Afghanistan, Taliban To Begin Prisoner Releases At End Of...
Prisoners affiliated with the Taliban will soon be released from Afghan lockups, in a move that's likely to kick off peace talks between Afghanistan and the Islamist insurgent group. On Wednesday, a pair of Taliban spokesmen and a U.S. official confirmed the prisoner release — a key condition in the peace framework between the militants and the U.S. announced about a month ago.
Zalmay Khalilzad, the U.S. special representative for Afghanistan reconciliation, who has been leading U.S. peace talks with the Taliban, said the militant group and the Afghan government agreed to begin releasing their respective prisoners on March 31.
"This is a positive development," he tweeted Wednesday, after an hours-long video conference between representatives of the Afghan government, the International Committee of the Red Cross, the U.S. and the Gulf state of Qatar. "Technical meetings will continue to make sure the process goes smoothly."
Taliban spokesman Zabihullah Mujahid, in comments to NPR earlier, echoed that timeline. Another Taliban spokesman, Suhail Shaheen, explained Wednesday on Twitter that the Taliban would send a technical delegation to the Bagram prison, a complex on the outskirts of Kabul, to verify the prisoners being released.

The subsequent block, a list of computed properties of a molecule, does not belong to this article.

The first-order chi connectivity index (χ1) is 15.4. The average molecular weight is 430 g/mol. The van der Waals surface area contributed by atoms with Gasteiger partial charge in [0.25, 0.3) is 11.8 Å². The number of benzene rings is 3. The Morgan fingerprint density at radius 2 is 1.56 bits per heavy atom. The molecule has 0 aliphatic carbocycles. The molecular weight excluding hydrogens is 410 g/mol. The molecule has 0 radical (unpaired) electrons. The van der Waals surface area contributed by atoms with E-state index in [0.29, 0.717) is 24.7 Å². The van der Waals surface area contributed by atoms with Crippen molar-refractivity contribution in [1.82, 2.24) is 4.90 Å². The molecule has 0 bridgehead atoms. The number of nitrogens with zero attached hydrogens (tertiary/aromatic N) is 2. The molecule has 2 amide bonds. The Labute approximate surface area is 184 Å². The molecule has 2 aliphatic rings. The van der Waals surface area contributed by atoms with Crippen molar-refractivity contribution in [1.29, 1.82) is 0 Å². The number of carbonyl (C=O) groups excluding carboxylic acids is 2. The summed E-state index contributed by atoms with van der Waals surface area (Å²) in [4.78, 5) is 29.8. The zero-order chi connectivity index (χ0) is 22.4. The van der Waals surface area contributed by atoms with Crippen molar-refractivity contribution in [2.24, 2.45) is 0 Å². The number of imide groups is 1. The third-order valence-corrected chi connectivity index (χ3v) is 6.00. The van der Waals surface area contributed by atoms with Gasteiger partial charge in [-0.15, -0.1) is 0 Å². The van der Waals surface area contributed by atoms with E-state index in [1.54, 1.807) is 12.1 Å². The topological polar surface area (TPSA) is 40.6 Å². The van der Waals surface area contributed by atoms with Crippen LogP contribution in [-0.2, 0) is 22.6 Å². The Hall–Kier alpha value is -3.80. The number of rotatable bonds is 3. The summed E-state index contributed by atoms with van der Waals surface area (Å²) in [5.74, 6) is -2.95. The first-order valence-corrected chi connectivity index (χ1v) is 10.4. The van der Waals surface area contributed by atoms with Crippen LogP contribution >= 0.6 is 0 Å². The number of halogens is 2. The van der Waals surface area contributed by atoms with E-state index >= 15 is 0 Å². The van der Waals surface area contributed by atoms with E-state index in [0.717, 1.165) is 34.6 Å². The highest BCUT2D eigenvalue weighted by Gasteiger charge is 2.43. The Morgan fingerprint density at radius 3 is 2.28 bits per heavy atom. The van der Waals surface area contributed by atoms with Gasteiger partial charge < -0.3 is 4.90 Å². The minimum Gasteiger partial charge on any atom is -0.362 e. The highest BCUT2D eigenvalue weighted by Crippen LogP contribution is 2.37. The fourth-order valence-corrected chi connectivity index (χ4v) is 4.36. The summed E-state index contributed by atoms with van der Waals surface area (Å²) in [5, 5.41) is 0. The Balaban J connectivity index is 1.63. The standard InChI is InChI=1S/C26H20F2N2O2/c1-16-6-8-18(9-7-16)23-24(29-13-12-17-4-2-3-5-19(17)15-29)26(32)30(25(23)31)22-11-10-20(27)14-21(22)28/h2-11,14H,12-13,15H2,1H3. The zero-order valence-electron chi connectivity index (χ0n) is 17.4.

The prisoner release is expected to kick off the process of inter-Afghan peace talks, which have been in doubt for weeks despite a deal between the U.S. and the Taliban late last month. The deal, which lays a framework for the withdrawal of U.S. troops from Afghanistan, stipulated the release of up to 5,000 Taliban prisoners in Afghan government detention as a goodwill gesture.
Up to 1,000 Afghan soldiers held by Taliban were also to be released.
But Afghan President Ashraf Ghani initially balked at the timing laid out in the agreement. And recent weeks have seen the country politically paralyzed by a dispute between Ghani and his principal challenger for the presidency, Abdullah Abdullah, over last year's election results.
Earlier this week, U.S. Secretary of State Mike Pompeo announced that the U.S. had decided to slash $1 billion in aid to Afghanistan after Pompeo failed to reconcile Ghani and Abdullah. Pompeo prevented movement on negotiations with the Taliban.
The proposed inter-Afghan talks, intended to end the four-decade-long conflict in the country and create a power-sharing accord, are part of a broader deal that will see most American and NATO forces withdraw from Afghanistan within 14 months. In return, the Taliban agree not to host militant groups that could harm the security of the United States, and to comply with a partial reduction in violence.